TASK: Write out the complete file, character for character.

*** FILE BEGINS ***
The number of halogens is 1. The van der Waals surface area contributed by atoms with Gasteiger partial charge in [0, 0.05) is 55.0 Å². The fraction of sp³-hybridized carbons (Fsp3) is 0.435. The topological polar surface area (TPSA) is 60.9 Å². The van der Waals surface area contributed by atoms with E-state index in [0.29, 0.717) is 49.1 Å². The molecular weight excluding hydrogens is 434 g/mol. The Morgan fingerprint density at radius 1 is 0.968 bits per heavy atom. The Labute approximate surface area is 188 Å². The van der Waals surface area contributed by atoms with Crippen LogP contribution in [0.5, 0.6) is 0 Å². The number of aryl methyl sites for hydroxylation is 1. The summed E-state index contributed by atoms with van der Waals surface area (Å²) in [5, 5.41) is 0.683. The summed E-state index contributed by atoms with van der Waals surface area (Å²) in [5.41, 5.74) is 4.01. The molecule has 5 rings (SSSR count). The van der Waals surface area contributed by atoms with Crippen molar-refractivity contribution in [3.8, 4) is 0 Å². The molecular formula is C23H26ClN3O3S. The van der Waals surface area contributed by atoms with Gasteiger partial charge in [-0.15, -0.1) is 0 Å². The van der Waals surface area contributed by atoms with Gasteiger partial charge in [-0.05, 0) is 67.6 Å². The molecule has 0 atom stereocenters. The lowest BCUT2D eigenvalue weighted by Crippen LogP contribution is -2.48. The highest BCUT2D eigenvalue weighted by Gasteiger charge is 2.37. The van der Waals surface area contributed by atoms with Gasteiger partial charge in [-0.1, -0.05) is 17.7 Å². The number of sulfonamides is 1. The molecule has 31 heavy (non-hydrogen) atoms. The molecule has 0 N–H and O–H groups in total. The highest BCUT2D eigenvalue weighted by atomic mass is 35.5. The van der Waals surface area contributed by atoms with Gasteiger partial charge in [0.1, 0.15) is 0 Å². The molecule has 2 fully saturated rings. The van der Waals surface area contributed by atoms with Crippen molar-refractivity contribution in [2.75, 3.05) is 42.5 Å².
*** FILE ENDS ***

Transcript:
The number of halogens is 1. The van der Waals surface area contributed by atoms with Gasteiger partial charge in [0, 0.05) is 55.0 Å². The fraction of sp³-hybridized carbons (Fsp3) is 0.435. The topological polar surface area (TPSA) is 60.9 Å². The van der Waals surface area contributed by atoms with E-state index in [0.29, 0.717) is 49.1 Å². The molecular weight excluding hydrogens is 434 g/mol. The Morgan fingerprint density at radius 1 is 0.968 bits per heavy atom. The Labute approximate surface area is 188 Å². The van der Waals surface area contributed by atoms with Crippen LogP contribution in [0.5, 0.6) is 0 Å². The number of aryl methyl sites for hydroxylation is 1. The summed E-state index contributed by atoms with van der Waals surface area (Å²) in [5, 5.41) is 0.683. The summed E-state index contributed by atoms with van der Waals surface area (Å²) in [5.41, 5.74) is 4.01. The molecule has 5 rings (SSSR count). The van der Waals surface area contributed by atoms with Crippen molar-refractivity contribution in [3.8, 4) is 0 Å². The molecular formula is C23H26ClN3O3S. The van der Waals surface area contributed by atoms with Gasteiger partial charge in [-0.15, -0.1) is 0 Å². The van der Waals surface area contributed by atoms with Gasteiger partial charge in [-0.05, 0) is 67.6 Å². The molecule has 0 atom stereocenters. The lowest BCUT2D eigenvalue weighted by Crippen LogP contribution is -2.48. The highest BCUT2D eigenvalue weighted by Gasteiger charge is 2.37. The van der Waals surface area contributed by atoms with Gasteiger partial charge in [-0.1, -0.05) is 17.7 Å². The number of sulfonamides is 1. The molecule has 31 heavy (non-hydrogen) atoms. The molecule has 0 N–H and O–H groups in total. The highest BCUT2D eigenvalue weighted by atomic mass is 35.5. The van der Waals surface area contributed by atoms with Gasteiger partial charge in [0.1, 0.15) is 0 Å². The molecule has 2 fully saturated rings. The van der Waals surface area contributed by atoms with Crippen molar-refractivity contribution in [2.75, 3.05) is 42.5 Å².